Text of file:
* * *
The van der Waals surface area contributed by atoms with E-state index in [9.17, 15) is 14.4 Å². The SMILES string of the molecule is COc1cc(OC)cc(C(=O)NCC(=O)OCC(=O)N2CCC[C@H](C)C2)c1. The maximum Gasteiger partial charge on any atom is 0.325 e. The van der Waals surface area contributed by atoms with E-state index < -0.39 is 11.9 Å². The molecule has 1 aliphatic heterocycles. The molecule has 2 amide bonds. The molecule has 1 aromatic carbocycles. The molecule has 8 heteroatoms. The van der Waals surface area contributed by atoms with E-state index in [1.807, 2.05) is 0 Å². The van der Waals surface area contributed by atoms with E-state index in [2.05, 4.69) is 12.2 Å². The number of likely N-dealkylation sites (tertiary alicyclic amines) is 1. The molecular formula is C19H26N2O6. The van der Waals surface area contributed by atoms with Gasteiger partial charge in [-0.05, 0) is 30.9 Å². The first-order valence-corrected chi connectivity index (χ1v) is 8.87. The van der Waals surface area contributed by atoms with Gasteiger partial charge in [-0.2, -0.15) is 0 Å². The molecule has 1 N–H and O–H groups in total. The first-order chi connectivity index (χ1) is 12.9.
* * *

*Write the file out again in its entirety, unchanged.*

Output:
The van der Waals surface area contributed by atoms with E-state index in [9.17, 15) is 14.4 Å². The SMILES string of the molecule is COc1cc(OC)cc(C(=O)NCC(=O)OCC(=O)N2CCC[C@H](C)C2)c1. The maximum Gasteiger partial charge on any atom is 0.325 e. The van der Waals surface area contributed by atoms with E-state index < -0.39 is 11.9 Å². The molecule has 1 aliphatic heterocycles. The molecule has 2 amide bonds. The molecule has 1 aromatic carbocycles. The molecule has 8 heteroatoms. The van der Waals surface area contributed by atoms with E-state index in [1.807, 2.05) is 0 Å². The van der Waals surface area contributed by atoms with E-state index in [2.05, 4.69) is 12.2 Å². The number of likely N-dealkylation sites (tertiary alicyclic amines) is 1. The molecular formula is C19H26N2O6. The van der Waals surface area contributed by atoms with Gasteiger partial charge in [-0.05, 0) is 30.9 Å². The first-order valence-corrected chi connectivity index (χ1v) is 8.87. The van der Waals surface area contributed by atoms with Gasteiger partial charge in [-0.2, -0.15) is 0 Å². The molecule has 1 N–H and O–H groups in total. The first-order chi connectivity index (χ1) is 12.9.